In honor of Squirrel Appreciation Day, we continue the adventures of Hoover the Squirrel.
Hoover had not been seen for a few months. In Fall’s rich harvest, he did not need to visit the bird feeder to pawhandle. No one hopped up to peer into the kitchen window to see if someone was available to throw nuts out on the backporch or peed on the teak chairs to mark their territory. The birds were the only ones to use the feeder hanging from the back porch and a brick of seeds lasted longer than three days.
By Christmas time, the days were growing colder and food became less abundant. The holly berries were disappearing off the holly bushes at an increasing rate. When we went to the nursery to buy our front door Christmas wreath, we saw a wreath of bird seed that would be perfect to hang from the central post on the back porch. The seed was attached with a ratafia bow and fastened to a styrofoam wreath. My husband nailed it to the backporch.
It lasted about a day. The squirrels discovered it before the birds did. They tugged on it so hard, that it fell off the porch and into the ivy below. Hoover was seen dragging one of the large pieces back to his home in the beech tree. The ratafia bow was the only part left.
Three days later, I went back to the nursery to buy another wreath. This one had a red plastic bow. My husband nailed it more firmly to the porch post, hoping to make it more difficult for the squirrels to detach.
It was a forlorn hope. The second one lasted a few days longer than the first wreath, but it too ended up in broken pieces in the ivy.
As it was with the original plastic squirrel feeders, it was Squirrels-2, Humans-0. We replaced the second seed wreath with an evergreen wreath that survived until we took all of the Christmas decorations down in early January.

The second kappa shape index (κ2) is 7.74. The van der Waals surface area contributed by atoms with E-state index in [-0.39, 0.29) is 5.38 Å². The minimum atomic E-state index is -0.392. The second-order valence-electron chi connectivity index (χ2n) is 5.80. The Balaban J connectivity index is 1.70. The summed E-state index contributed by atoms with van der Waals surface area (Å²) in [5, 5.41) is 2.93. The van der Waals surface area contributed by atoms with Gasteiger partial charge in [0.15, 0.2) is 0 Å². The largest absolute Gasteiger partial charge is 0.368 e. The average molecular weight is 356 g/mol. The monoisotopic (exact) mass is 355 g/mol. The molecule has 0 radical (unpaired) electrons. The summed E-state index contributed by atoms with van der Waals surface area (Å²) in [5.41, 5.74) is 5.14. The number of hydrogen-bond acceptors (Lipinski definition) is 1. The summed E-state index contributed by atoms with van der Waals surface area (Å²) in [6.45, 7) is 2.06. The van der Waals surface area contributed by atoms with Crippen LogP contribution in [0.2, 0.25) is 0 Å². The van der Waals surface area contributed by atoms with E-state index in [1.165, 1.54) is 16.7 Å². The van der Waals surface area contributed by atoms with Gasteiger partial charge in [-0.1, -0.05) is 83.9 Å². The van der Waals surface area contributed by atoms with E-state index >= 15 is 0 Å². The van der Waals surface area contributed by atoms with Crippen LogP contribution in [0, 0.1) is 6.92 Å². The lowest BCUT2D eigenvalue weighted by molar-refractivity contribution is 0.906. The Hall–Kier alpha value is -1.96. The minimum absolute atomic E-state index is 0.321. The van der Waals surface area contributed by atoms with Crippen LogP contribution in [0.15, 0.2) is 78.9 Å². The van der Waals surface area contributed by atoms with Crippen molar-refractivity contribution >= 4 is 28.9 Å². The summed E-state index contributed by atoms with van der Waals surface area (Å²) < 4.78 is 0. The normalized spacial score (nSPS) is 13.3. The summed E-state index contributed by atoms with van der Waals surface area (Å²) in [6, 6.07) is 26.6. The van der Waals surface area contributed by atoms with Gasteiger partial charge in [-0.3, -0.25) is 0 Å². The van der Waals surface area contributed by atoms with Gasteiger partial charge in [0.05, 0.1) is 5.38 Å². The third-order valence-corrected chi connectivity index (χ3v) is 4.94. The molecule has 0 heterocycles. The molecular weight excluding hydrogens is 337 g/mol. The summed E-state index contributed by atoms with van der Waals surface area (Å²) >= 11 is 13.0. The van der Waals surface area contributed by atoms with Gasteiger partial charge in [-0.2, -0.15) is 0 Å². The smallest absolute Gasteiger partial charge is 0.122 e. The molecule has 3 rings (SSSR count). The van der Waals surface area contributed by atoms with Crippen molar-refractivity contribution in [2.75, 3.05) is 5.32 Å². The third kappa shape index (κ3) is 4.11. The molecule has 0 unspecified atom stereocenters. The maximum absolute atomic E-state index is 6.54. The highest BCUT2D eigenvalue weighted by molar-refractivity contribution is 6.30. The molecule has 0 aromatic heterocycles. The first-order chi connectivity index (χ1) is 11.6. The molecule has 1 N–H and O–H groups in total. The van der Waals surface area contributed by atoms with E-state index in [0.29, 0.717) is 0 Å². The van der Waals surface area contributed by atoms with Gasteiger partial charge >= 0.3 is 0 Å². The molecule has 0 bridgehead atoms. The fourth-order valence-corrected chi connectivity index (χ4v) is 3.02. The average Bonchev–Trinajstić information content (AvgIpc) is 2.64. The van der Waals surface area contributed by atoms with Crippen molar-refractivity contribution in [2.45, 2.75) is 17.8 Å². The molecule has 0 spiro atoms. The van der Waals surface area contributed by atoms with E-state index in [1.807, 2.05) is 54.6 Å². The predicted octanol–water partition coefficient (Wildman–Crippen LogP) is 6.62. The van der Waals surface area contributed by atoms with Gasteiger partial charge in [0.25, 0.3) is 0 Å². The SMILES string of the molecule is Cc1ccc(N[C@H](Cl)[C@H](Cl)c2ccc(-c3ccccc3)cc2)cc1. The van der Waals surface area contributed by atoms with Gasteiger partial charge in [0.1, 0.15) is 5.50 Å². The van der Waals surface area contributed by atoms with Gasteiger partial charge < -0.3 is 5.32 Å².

Hoover has resumed hanging upside down from the bird feeder.
Do you know how to speak Book? From Addendum through Quire to Vellum, learn the origins of parts of the book. You probably know page and volume, but do you know colophon and skiver?
My favorite smell from this list is Biblichor. ““Biblichor” refers to the smell of old books. It is actually a new word. Whether it will make it into the English language is only a matter of time. Old books don’t have a definite odor. Some smell like vanilla, coffee, chocolate, or other individual or combined substances. However, all the scents are called biblichor.” Read the blog to find out the other nine.
In (belated) honor of Appreciate a Dragon Day (which was Jan 16) enjoy Teagan R. Geneviene’s Teagan’s Books blog post. It’s a wonderfully imaginative story.
via Atonement TN Meets the Ice Dragon
Central Virginia has had exceptional rainfall since last Spring. In 2018, we recorded our second wettest year. With each changing season, many of us hope that we will have more than a week without rain. So far, no such luck.
I’ve lived in California and know that they desparately need the rain. Another El Nino year is in progress. Like most trends, what starts in California, soon spreads across the nation. The precipitation is no exception.
Except for climate change, we can not do anything about the weather except monitor it, discuss it, bitch about it, maybe even prepare for it, but we can not change it. It will be hot/cold, wet/dry, seasonal/unseasonal.